Cute as a button, this old favourite is the smallest breed of rabbit and is often the one many breeders start out with. Some stay with the Nethies, others move on (in the cat fancy, the Burmese seems to serve the same function).

The breed standard calls for a short, compact, cobby body with a full chest and wide shoulders, front legs short and straight. Ears are to be 5 cm, well furred, slightly round at the tips, head to be round and broad, eyes round, bold and bright, coat soft, short and dense with good roll back. Weight ideally for an adult should be around 907 grams or 2lbs in the old money. Being over 1.13 kg is a disqualification. Faults include narrow shoulders, ears not erect, bent or over length, narrow face, white hairs and toenails in coloured rabbits, ticking on shaded rabbits, flyback coats. Disqualifications include racy type, crooked legs, odd coloured eyes, white patches in coloured rabbits, putty nose, overgrown teeth, runny nose or not in a fit condition to be judged.

They come in any acceptable colour including, black, white, blue, brown, lilac, sable, smoke pearl, tortoiseshell, agouti, lynx, chinchilla, squirrel, tan, fox, sable marten, smoke pearl marten, otter, orange, steel and Himalayan.


The Netherland Dwarf was created in Holland from the Polish rabbit. In the late 19th century selected breeding caused the Polish rabbit to separate into two types – the British Polish (the fine-boned rabbit we know today) and the European Polish. Around 1940 German and Dutch breeders started to create and consciously breed even smaller rabbits of the dwarf type. In 1950 these ‘Polish’ rabbits were introduced into Britain where they were called "Netherland Dwarf’ (as they had been imported from Holland) to distinguish them from the British Polish (the German name for the Netherland Dwarf is hermelin). They reached the US in the 1960s where again there was confusion with a similarly named rabbit though this time it kept its name (Netherland Dwarf) and it was the Polish who had to change its name, becoming the Britannia Petite.

Wherever they have been introduced they have become extremely popular, partly because they are small, cheap to feed and house and are terminally cute with their little ears, round heads, big round eyes and round little bodies. And they come in so many pretty colours.


This is a highly intelligent little rabbit generally friendly and bright who is up for whatever it is you are doing. (Think Abyssinian cavy and you have it). My first Nethie used to sit on my shoulder and chitter in my ear and the ones I bred were easily handled and good at exhibitions as patting bunnies though the last of them, Merula, is not above putting irritating children (and adults) in their place. The important thing is to buy them from a reputable breeder to be sure of their temperament and size. This applies to any breed of animal, of course, but needs pointing out here because of this breed's popularity and the fact that so many pet shops sell so-called "Netherland Dwarfs" or simply "Dwarfs" which are no such thing and often lack the correct temperament.

If you intend to breed them, you have to watch the size and weight.  Another thing breeders should watch for is malocclusion because of their head shape. This is hereditary so don’t breed from any rabbit which develops it and you can’t sell on such a rabbit even as a pet because it will need its teeth trimmed every so often.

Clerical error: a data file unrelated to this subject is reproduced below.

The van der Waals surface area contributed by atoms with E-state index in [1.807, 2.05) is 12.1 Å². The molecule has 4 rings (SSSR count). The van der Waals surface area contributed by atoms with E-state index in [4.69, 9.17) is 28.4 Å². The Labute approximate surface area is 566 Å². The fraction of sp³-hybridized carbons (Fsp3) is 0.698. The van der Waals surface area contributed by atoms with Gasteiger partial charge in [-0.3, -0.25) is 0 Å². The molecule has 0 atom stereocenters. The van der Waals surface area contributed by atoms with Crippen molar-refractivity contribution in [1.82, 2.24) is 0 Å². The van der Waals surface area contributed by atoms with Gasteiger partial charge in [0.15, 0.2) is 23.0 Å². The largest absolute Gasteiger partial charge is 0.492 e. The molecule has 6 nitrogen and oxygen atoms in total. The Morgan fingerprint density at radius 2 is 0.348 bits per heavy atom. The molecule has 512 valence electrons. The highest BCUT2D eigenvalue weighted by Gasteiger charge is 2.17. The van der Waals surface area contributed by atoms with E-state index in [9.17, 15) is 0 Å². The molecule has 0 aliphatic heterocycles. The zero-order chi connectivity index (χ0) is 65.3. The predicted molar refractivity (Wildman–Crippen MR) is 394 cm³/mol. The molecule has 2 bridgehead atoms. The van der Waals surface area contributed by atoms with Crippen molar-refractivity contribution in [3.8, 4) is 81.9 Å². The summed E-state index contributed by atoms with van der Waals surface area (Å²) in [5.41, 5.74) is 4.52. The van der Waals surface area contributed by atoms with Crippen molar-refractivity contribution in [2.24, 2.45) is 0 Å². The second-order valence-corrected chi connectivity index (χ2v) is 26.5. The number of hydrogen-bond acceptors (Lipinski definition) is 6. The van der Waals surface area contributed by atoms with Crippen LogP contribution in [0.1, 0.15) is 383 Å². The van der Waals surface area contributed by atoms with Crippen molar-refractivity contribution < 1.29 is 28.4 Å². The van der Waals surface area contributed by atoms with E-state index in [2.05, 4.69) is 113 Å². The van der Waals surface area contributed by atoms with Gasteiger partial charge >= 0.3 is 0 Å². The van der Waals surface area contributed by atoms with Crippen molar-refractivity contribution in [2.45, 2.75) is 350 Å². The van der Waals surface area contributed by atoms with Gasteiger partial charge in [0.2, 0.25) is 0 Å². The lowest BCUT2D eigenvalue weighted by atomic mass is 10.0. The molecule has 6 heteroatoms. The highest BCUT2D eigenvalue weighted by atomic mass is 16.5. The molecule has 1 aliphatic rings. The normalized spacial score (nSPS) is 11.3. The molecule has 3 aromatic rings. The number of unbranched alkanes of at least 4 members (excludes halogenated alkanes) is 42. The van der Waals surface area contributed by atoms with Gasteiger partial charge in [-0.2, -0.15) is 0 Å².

Another problem is the double dwarf gene which is lethal. The gene for dwarfism is Dw. One of these gives us the Netherland Dwarf in a rabbit’s genetic makeup. Two of these, DwDw, gives us a very small baby rabbit with a big head which only lasts a few hours or at best a couple of days. These are often called peanuts. They are an unfortunate side effect of the dwarf gene mutation but at least, as Phil Birch points out, they show the Dw gene is in your stud.

As the Netherland Dwarf is still so popular, it should not be hard to obtain good stock. See the Breeders Directory for contact details.


The Netherland Dwarf should be compact, cobby, and close-coupled like a tennis ball placed on top of a slightly larger ball. No neck to speak of, small ears, straight not bowed and neither too short nor too long. Big bold, somewhat protuberant eyes. Beware of the pet-shop ‘Dwarf’ with its bigger body, thicker, broader somewhat wide-set ears and slightly pointier head. This may be fine in a doe of good lines – this type is known as the BUD (Big Ugly Doe) and she throws good typey babies of the correct size. Watch for malocclusion.


The Nethie is a dwarf breed so needs a 90 x 60 x 60 hutch if outdoors. Most breeders keep them in 60 x 60 cages. An odd thing is that they don’t like being kept in a cage too large for them, they can become aggressive. They should not be overfed so they become fat – easily done as they are so small. They don’t require any special care – grooming when moulting, a good diet of mix and pellets, hay to keep them regular and fresh water.


American Netherland Dwarf Rabbit Club

National Netherland Dwarf Rabbit Club (Australia), PO Box 968, Melton Vic. 3337

National Netherland Dwarf Rabbit Club (UK),


Birch, Phil, A Fancier’s Guide to the Netherland Dwarf. Coney Press, 1997

British Rabbit Council, Breed Standards 2006-2010

Brown, Meg & Richardson, Virginia, Rabbit Lopaedia. Lydney, Gloucestershire, Ringpress Books, 2000

Sandford, J. C., The Domestic Rabbit. 5th ed. Oxford, Blackwell Science, 1996

Verhoef-Verhallen, Esther, Encyclopaedia of Rabbits and Rodents. Lisse, Rebo Productions, 1998

Vriends-Parent, Lucia, The New Rabbit Handbook, Hauppage, NY, Barrons, 1989.

Williams, A.E. Ted, Rabbit Breeding for Perfection. Melbourne, AE Williams, 1992